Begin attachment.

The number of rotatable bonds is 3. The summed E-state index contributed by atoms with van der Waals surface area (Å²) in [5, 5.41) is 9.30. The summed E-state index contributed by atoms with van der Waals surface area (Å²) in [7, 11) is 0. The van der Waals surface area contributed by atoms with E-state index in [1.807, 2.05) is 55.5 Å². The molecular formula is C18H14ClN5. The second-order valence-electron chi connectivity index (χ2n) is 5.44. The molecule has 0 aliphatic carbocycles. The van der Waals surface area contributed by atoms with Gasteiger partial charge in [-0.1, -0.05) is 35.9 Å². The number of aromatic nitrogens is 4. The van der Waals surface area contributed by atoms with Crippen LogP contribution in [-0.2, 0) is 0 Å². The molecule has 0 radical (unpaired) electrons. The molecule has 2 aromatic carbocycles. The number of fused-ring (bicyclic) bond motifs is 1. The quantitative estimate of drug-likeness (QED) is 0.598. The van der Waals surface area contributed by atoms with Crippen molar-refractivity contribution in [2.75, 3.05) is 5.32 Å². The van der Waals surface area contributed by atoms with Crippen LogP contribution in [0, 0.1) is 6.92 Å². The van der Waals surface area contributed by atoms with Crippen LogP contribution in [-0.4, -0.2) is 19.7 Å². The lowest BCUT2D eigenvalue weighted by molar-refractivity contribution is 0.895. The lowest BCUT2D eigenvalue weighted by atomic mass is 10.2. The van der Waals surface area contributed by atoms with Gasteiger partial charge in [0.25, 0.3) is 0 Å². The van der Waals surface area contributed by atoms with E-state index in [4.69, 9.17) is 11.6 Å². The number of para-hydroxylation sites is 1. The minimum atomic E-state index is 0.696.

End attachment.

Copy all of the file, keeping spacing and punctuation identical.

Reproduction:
The number of rotatable bonds is 3. The summed E-state index contributed by atoms with van der Waals surface area (Å²) in [5, 5.41) is 9.30. The summed E-state index contributed by atoms with van der Waals surface area (Å²) in [7, 11) is 0. The van der Waals surface area contributed by atoms with E-state index in [1.807, 2.05) is 55.5 Å². The molecular formula is C18H14ClN5. The second-order valence-electron chi connectivity index (χ2n) is 5.44. The molecule has 0 aliphatic carbocycles. The van der Waals surface area contributed by atoms with Gasteiger partial charge in [-0.1, -0.05) is 35.9 Å². The number of aromatic nitrogens is 4. The van der Waals surface area contributed by atoms with Crippen LogP contribution in [-0.2, 0) is 0 Å². The molecule has 0 radical (unpaired) electrons. The molecule has 2 aromatic carbocycles. The number of fused-ring (bicyclic) bond motifs is 1. The quantitative estimate of drug-likeness (QED) is 0.598. The van der Waals surface area contributed by atoms with Crippen molar-refractivity contribution in [2.75, 3.05) is 5.32 Å². The van der Waals surface area contributed by atoms with Crippen LogP contribution in [0, 0.1) is 6.92 Å². The van der Waals surface area contributed by atoms with Crippen LogP contribution in [-0.4, -0.2) is 19.7 Å². The lowest BCUT2D eigenvalue weighted by molar-refractivity contribution is 0.895. The lowest BCUT2D eigenvalue weighted by atomic mass is 10.2. The van der Waals surface area contributed by atoms with Gasteiger partial charge in [0.25, 0.3) is 0 Å². The van der Waals surface area contributed by atoms with E-state index in [4.69, 9.17) is 11.6 Å². The number of para-hydroxylation sites is 1. The minimum atomic E-state index is 0.696.